Alamy do not edit the content of their catalogue - they only check for technical quality. Once you're an approved contributor, they don't check every image, just a random selection, which they assume is typical of your work.
All images which comply with their technical standards are accepted. However, you must realise that if even just one image in a submission is not up to scratch, ALL submissions which are currently awaiting Quality Control will be rejected.
So it's essential you take a moment to completely understand exactly how Alamy QC works. Please read this carefully. Here's what happens:
1. You submit an initial QC Test of just 4 images.
2. Each image is examined by QC staff. If even one image fails, you fail the test and have to resubmit. QC will tell you what the problem is. You can resubmit as often as you like, although persistent failures may be banned from uploading again for 30 days. This applies to regular submissions too.
3. Once you pass, it is then your sole responsibility to maintain or exceed the technical quality of your QC test.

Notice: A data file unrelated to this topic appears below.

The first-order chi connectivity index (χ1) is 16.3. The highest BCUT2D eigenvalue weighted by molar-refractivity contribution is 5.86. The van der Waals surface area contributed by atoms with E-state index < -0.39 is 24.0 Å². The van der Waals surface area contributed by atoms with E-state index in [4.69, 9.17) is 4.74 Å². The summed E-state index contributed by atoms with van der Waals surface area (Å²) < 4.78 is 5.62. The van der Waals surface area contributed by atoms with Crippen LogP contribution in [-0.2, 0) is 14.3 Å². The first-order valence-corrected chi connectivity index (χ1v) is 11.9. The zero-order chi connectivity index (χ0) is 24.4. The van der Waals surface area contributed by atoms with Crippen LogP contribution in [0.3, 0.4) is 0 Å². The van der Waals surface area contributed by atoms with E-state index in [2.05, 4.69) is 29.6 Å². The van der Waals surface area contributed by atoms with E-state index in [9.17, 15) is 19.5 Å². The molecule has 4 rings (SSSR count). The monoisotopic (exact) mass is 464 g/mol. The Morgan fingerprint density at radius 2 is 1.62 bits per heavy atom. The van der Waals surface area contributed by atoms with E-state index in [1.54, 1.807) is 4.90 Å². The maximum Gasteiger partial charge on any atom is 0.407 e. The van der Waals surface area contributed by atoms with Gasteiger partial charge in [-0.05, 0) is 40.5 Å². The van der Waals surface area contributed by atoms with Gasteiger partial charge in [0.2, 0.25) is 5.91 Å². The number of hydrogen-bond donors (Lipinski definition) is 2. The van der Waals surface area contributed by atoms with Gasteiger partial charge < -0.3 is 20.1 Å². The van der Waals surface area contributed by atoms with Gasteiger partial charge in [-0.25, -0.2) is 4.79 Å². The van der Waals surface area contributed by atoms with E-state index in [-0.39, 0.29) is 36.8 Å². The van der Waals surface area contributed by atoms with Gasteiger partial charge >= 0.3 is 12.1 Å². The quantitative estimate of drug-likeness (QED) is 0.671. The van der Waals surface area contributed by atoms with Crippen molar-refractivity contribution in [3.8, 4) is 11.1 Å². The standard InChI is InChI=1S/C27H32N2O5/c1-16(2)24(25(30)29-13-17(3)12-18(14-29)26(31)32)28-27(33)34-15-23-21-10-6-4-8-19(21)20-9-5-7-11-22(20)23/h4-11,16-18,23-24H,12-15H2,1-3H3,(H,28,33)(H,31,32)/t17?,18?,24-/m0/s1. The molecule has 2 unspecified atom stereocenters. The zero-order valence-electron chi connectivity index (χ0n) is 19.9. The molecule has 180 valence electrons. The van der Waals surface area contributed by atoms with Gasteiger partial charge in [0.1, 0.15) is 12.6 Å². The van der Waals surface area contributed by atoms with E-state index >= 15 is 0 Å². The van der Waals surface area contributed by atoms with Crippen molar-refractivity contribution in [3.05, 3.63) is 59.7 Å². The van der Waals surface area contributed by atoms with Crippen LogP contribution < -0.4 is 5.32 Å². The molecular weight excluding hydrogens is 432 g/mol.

4. Subsequent submissions are subject to a random QC check of a sample of your images. If even just one image is not up to scratch, ALL your submissions which are currently awaiting Quality Control will be rejected. Again, QC will tell you what they think the problem is. You should then re-check ALL images in those submissions before you resubmit.
5. If you pass, DO NOT assume that any particular image in a submission has actually been examined, no matter how small the submission is. A "QC pass" does not necessarily constitute approval of your technical standards. Your images may or may not have been examined - there is no way of knowing. Once you've passed the original QC test, you should know what the technical standards are. In other words, technical standards are your own responsibility - not Alamy's. I can't stress this enough.
6. Finally, please remember that while QC staff are all qualified photographers, deciding what is and what is not acceptable is, inevitably - and as you'd expect - subjective. This is especially the case with "borderline" decisions. QC do try very hard to be consistent, but my experience is that, in these cases, less experienced staff tend to be more strict, while the "old hands" are usually more lenient - more realistic.
There again, Alamy's submission guidelines are very clear - and not difficult to comply with. All you have to do is give Alamy what they want – so don't take chances with images of borderline technical quality, or use software you're not fully conversant with. Remember it only takes one mistake for ALL your images to be rejected.
You can download Alamy's submission guidelines as a printable pdf (479k) here
(Current as of January 2010)
You can check the most up-to-date guidelines here.